Although the navy was the smallest branch of the military, it
was large by Middle Eastern standards. After some years of neglect,
in 1989 the navy was in the process of modernization. The navy's
diverse and challenging missions included protection of more than
2,000 kilometers of coastline on the Mediterranean and Red seas,
defense of approaches to the Suez Canal, and support for army
operations. The navy had been built mostly with Soviet equipment
during the 1960s but in the early 1980s acquired a number of
vessels from China and Western sources. In 1989 the navy had 18,000
personnel, not including 2,000 members in the Coast Guard.
Three-year conscripts accounted for about half of the personnel.
Principal bases were at Alexandria (Al Iskandariyah), Port Said,
and Marsa Matruh on the Mediterranean Sea, at Port Tawfiq (Bur
Tawfiq) near Suez, and at Al Ghardaqah and Bur Safajah on the Red
Sea. Some fleet units were stationed in the Red Sea, but the bulk
of the force remained in the Mediterranean. Navy headquarters and
the main operational and training base were located at Ras at Tin
The Egyptian navy was only peripherally involved in the series
of conflicts with Israel. During the 1956 War, Egyptian destroyers
and torpedo boats engaged larger British vessels in a move aimed at
undermining the amphibious operations of the British and French.
The Egyptian blockade of ships in the Strait of Tiran that were
headed toward Israel helped precipitate the June 1967 War, but
Egypt's navy played only a minor role in the overall conflict. The
navy's most significant action occurred in October 1967, a few
months after the cease-fire, when an Egyptian missile boat sank one
of Israel's two destroyers in Egyptian territorial waters off Port
In the October 1973 War, Egypt blocked commercial traffic to
Elat in the Gulf of Aqaba by laying mines; it also attempted to
blockade Israeli ports on the Mediterranean. When Israel succeeded
in enticing Egyptian missile craft into action, Israeli gunboats
equipped with superior Gabriel missiles sank a number of Egyptian
units. Both navies shelled and carried out rocket attacks against
each other's shore installations, but neither side experienced any
Egypt maintained satisfactory operational standards for older
ships at its own naval workshops and repair facilities; many ships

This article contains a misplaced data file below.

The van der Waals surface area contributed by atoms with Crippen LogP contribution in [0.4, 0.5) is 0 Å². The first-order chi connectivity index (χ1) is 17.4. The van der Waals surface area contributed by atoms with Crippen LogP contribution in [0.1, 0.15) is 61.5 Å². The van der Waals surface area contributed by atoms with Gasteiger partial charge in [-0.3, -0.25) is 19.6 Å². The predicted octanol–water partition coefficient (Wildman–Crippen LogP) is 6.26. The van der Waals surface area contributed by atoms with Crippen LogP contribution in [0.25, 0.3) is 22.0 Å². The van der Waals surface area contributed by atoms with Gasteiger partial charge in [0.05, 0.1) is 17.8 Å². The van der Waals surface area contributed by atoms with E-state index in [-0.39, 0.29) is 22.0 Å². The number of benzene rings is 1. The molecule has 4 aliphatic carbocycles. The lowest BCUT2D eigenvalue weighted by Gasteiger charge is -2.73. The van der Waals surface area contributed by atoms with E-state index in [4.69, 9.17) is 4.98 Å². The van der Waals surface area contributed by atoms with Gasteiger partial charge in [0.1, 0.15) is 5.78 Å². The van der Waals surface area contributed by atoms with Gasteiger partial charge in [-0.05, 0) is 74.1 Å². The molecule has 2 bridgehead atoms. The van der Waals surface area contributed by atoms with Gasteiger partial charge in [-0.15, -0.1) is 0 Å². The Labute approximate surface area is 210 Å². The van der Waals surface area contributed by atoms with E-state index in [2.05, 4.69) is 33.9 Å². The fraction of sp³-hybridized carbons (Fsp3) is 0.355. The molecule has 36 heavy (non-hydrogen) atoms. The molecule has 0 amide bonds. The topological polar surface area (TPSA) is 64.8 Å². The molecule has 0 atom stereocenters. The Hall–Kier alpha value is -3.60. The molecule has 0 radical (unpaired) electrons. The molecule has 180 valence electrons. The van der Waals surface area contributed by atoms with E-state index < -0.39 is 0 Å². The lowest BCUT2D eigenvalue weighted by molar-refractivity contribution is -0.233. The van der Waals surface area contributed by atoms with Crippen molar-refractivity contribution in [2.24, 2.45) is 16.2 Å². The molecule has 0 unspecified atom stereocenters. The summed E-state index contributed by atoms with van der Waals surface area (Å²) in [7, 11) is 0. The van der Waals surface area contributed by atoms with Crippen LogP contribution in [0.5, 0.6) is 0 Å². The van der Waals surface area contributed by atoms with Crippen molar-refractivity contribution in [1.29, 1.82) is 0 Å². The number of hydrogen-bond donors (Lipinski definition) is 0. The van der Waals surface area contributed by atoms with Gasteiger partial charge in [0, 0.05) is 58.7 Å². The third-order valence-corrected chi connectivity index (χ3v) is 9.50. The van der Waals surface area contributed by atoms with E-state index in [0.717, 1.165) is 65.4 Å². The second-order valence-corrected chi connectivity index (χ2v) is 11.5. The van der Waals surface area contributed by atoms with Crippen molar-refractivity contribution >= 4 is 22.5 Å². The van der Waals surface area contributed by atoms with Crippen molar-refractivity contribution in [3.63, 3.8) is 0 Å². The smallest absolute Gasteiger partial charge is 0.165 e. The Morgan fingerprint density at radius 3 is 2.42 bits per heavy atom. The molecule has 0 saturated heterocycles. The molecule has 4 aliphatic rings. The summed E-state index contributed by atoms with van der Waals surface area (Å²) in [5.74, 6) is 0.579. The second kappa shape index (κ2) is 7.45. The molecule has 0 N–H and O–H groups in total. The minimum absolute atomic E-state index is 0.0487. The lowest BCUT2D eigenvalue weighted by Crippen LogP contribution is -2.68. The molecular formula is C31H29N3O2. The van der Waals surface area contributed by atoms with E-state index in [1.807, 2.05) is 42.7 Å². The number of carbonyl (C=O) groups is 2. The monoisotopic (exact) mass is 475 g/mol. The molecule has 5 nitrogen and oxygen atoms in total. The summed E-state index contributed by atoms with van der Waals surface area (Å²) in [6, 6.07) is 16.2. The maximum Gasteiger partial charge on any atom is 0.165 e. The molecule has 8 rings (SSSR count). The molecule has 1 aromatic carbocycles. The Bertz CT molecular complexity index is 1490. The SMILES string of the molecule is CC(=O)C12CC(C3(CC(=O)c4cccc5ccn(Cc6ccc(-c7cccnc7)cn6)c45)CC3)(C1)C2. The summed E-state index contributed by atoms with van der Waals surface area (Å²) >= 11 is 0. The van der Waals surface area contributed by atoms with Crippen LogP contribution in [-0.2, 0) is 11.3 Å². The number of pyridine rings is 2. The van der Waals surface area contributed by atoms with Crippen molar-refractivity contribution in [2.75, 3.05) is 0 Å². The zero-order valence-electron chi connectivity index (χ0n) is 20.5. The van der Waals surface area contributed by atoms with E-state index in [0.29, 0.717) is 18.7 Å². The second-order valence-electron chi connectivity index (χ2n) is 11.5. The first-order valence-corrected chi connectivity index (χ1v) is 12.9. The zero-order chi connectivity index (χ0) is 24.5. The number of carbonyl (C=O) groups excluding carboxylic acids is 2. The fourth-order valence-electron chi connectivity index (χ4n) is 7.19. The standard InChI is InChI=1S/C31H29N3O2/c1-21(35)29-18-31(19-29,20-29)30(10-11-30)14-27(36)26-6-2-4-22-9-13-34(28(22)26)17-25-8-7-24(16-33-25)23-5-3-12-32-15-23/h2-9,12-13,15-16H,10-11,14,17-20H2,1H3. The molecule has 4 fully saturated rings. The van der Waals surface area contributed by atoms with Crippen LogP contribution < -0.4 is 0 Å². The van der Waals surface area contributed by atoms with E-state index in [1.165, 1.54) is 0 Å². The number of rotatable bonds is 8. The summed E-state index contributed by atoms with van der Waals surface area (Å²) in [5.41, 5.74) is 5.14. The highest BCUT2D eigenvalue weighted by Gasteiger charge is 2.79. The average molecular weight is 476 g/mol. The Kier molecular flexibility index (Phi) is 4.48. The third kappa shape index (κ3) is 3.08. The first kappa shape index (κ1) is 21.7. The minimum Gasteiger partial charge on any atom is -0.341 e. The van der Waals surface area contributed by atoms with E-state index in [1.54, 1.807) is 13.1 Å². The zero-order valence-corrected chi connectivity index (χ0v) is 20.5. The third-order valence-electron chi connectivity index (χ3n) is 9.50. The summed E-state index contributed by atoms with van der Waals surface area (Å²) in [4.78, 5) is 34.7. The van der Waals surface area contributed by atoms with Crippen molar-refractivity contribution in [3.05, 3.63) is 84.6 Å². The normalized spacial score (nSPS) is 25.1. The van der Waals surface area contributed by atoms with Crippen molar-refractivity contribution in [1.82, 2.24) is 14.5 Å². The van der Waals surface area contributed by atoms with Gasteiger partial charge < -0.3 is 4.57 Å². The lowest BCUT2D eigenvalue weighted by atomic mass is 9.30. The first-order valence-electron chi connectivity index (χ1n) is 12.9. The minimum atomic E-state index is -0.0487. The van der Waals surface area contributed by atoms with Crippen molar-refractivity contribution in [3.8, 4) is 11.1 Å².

were outfitted at these facilities with newer electronic equipment
and weapons. During the 1980s, the navy focused on upgrading
submarine and antisubmarine warfare, improving minesweeping
capabilities, and introducing early-warning systems. Libya's mining
of the Red Sea in 1984 focused attention on the need to protect
shipping lanes leading to the Suez Canal and the need for more
advanced mine countermeasure vessels. The navy periodically tested
its effectiveness during joint operations with friendly foreign
fleets. Egypt regularly carried out exercises with French and
Italian naval units and with ships of the United States Sixth Fleet
in a series known as "Sea Wind." Exercises were also scheduled to
be held with Britain in 1990.
The navy's main operational subdivisions were the destroyer,
submarine, mine warfare, missile boat, and torpedo boat commands.
The most up-to-date combat vessels of the navy were two
Descubierta-class frigates built in Spain and commissioned in 1984.
The frigates were equipped with Aspide missiles and Stingray
torpedoes for antisubmarine operations and with Harpoon SSMs. The
navy commissioned two Chinese frigates of the Jianghu class in the
same period. The navy had ten Romeo-class submarines, of which
eight were operational, four provided by the Soviet Union and four
by China. Four of the submarines were undergoing modernization in
an Egyptian shipyard under contract with an American firm.
Modernization included refitting the vessels so they could fire
Harpoon SSMs and Mk 37 torpedoes. In 1989 Egypt purchased two
Oberon-class submarines from Britain. These submarines would
require refitting and modernization before entering Egyptian
service. Most of the navy's considerable fleet of fast-attack craft
armed with missiles or torpedoes came from the Soviet Union or
China. The most modern of these craft, however, were six Ramadanclass missile boats built in Britain in the early 1980s and mounted
with Otomat SSMs (see
table 15, Appendix).
The Coast Guard was responsible for the onshore protection of
public installations near the coast and the patrol of coastal
waters to prevent smuggling. Its inventory consisted of about
thirty large patrol craft (each between twenty and thirty meters in
length) and twenty smaller Bertram-class coastal patrol craft built
in the United States.
The navy lacked its own air arm and depended on the air force
for maritime reconnaissance and protection against submarines. The
air force's equipment that supported the navy included twelve
Gazelle and five Sea King helicopters mounted with antiship and
antisubmarine missiles. In mid-1988 the air force also took
delivery of the first of six Grumman E-2c Hawkeye aircraft with
search and side-looking radar for maritime surveillance purposes.
Data as of December 1990